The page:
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Skill-up or refer on? Marketwatch

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  • 20/11/2014
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Skill-up or refer on? Marketwatch
At last week's Legal & General Mortgage Club conference Martin Noone, managing director of the network, told members they needed to look beyond the sole advice model.

He said brokers must widen their proposition past a focus on arranging mortgages to assure the regulator that customers were at the heart of their business.

This week, Gareth Herbert, national sales director at the Mortgage Advice Bureau, talked about the merits of teaming up with a specialist to look after protection sales if its not a core skill for the adviser?  So which way is the right way?

Are intermediaries expected to be a jack of all trades; mortgages, protections, retirement planning and GI but wind up being masters of none?

This week’s panel of experts look at the different advice models and give their views on specialising versus diversification.

Peter Brodnicki, chief executive of Mortgage Advice Bureau, says it doesn’t make good business sense for brokers to pull themselves in many different directions.

Mark Harris, chief executive of SPF Private Clients, says while diversifying may be desirable it is easier said than done.

Gemma Harle, managing director of TenetLime, says stay true to your business model when considering diversification.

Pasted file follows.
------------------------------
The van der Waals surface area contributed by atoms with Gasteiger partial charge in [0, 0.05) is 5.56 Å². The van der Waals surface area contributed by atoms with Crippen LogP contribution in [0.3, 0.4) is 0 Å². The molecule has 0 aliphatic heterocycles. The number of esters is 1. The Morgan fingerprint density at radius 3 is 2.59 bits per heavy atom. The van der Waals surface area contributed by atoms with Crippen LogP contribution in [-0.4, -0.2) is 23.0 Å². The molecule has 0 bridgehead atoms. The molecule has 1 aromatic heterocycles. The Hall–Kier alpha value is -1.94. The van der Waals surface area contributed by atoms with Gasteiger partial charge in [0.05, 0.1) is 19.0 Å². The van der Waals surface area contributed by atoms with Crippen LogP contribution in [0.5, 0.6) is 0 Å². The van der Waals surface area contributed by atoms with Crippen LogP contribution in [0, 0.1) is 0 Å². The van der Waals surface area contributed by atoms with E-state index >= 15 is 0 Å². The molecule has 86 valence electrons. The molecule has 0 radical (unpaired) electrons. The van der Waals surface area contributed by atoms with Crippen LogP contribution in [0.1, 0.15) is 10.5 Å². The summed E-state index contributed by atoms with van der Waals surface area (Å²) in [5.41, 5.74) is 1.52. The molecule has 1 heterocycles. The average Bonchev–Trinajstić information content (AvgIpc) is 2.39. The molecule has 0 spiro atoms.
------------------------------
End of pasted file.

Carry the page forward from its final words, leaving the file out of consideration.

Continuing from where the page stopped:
peter-brodnicki

Peter Brodnicki is chief executive of Mortgage Advice Bureau

Different markets bring with them different challenges as do specialist business models where high levels of mortgage sales per adviser are the norm.

If you are busy with an endless source of new business opportunities, why would you spend your time as an adviser keeping in touch with your clients every year to review their circumstances, when there may or may not be the opportunity for an additional protection sale and at a lower case value? It doesn’t make business sense to an individual adviser but it does make sense to the business they work for.

Some of the best results are being achieved where specialisation is part of the overall proposition. Protection specialists, client bank specialists, buildings and contents specialists, and as importantly, administrators are specialists that often significantly enhance the customer experience. On the mortgage side you also have specialists i.e. new build, estate agency, buy-to-let and commercial.

We should ensure that as far as possible all our customers receive a consistent and high quality service pre and post completion. If that means protection or GI is handed over or mopped up during the sale by a specialist, and existing clients are properly serviced rather than a call out of the blue, three, four or five years later, then specialism is the answer. However, a level of scale is required for that to even be an option.